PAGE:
DESPITE A MAJOR victory drought stretching back four years, Tiger Woods insisted last night that he still has time to surpass Jack Nicklaus’s record total of 18 major golf titles.
“Well, Jack did it at 46, right? So I’ve got 10 (years),” Woods said as he prepared to tee off tomorrow in the US Open at The Olympic Club, recalling Nicklaus’s sensational Masters win in 1986.
“Watson almost pulled it off at 59,” Woods added, a reference to US legend Tom Watson’s scintillating near-miss at the 2009 British Open at Carnoustie.
“It can be done,” Woods said. “We can play for a very long time. That’s the great thing about staying in shape and lifting weights and being fit — the playing careers have been extended.”
It once seemed inevitable that Woods would surpass Nicklaus’s mark. But since claiming his 14th major title at the 2008 US Open Woods hasn’t won one of golf’s Grand Slam events.
When he hobbled off to knee surgery after his stirring playoff triumph at Torrey Pines four years ago, Woods was the game’s dominant force.
Since then, however, injuries, the sex scandal that led to divorce, swing changes under a new coach and a new caddie have all contributed to an extended tour-level title drought that stretched from November 2009 until his victory at Bay Hill in March.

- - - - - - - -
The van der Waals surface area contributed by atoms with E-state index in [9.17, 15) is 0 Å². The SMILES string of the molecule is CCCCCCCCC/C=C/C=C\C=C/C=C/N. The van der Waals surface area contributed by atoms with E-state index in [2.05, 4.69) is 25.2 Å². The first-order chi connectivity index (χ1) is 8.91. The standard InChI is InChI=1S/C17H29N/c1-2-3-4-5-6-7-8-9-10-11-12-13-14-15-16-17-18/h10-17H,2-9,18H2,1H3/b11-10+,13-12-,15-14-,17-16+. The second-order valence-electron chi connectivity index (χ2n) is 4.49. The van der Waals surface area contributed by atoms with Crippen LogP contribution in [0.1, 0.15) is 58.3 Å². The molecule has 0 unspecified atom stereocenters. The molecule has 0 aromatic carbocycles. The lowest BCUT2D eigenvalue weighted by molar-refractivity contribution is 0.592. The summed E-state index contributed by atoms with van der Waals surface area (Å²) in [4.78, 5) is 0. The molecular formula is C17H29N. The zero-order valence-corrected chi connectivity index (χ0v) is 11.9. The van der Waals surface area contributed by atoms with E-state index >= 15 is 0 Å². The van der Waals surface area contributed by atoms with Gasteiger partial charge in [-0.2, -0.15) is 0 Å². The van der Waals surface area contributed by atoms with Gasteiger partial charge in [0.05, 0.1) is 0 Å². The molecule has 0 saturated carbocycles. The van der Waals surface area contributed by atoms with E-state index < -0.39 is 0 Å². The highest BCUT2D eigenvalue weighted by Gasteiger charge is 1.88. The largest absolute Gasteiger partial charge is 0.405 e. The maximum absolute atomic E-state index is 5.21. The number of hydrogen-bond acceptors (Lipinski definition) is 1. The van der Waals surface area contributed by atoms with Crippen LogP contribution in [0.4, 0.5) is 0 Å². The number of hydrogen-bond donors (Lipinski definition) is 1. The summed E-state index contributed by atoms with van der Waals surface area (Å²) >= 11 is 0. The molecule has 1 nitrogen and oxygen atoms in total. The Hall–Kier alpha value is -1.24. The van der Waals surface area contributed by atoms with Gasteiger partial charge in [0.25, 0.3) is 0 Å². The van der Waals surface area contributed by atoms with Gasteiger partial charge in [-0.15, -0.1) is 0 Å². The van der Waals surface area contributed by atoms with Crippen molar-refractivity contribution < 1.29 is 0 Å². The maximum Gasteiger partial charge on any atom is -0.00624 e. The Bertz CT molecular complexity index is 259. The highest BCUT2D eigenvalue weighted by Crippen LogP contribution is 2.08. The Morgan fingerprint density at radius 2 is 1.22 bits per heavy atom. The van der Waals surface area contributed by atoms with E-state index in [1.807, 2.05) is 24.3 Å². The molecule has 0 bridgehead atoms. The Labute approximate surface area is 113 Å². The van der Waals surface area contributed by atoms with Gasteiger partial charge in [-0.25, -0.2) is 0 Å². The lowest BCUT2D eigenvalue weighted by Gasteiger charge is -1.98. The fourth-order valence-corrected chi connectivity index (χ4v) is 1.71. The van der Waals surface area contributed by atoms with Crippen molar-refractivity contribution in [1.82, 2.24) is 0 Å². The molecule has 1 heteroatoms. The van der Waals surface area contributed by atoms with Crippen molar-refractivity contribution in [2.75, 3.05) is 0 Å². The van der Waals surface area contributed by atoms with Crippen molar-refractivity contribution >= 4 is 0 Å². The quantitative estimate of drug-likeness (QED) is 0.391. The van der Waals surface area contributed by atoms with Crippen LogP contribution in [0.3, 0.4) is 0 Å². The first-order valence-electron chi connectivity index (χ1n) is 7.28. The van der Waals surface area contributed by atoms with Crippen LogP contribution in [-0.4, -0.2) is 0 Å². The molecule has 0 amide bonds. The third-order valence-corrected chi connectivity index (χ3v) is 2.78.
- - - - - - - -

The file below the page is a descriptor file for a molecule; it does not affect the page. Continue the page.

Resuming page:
Woods missed both the US Open and British Open last year with left knee and Achilles injuries, then missed the cut at the PGA Championship in August. His Bay Hill victory raised expectations for the Masters, although Woods himself says he knew in April his swing still wasn’t all it should be.
Clearly frustrated en route to a tie for 40th at Augusta National, Woods said he wasn’t entirely surprised. However, he said his win a fortnight ago at the Memorial was a different story.
“When I went into Augusta, I did not feel comfortable hitting the ball up,” Woods said. “I got back into a lot of my old patterns. Unfortunately, it didn’t work out.”
At the Memorial, Woods said, “I had those shots and I was doing it the correct way. I had compression, hitting the ball high and hitting it long.”
One thing Woods doesn’t expect to be a factor, despite the many awkward stances produced by the hilly terrain of Olympic’s Lake Course, is his oft-injured left knee.
“It’s finally a non-issue,” Woods said. Even if he is holding up the trophy come Sunday evening, Woods said it wouldn’t end the debate on whether he is truly back to his old dominant self.
“I think even if I do win a Major championship, it will still be ‘You’re not to 18 yet, or when will you get to 19,” he said. ”It’s always something. I’ve dealt with that my entire career … it hasn’t changed.”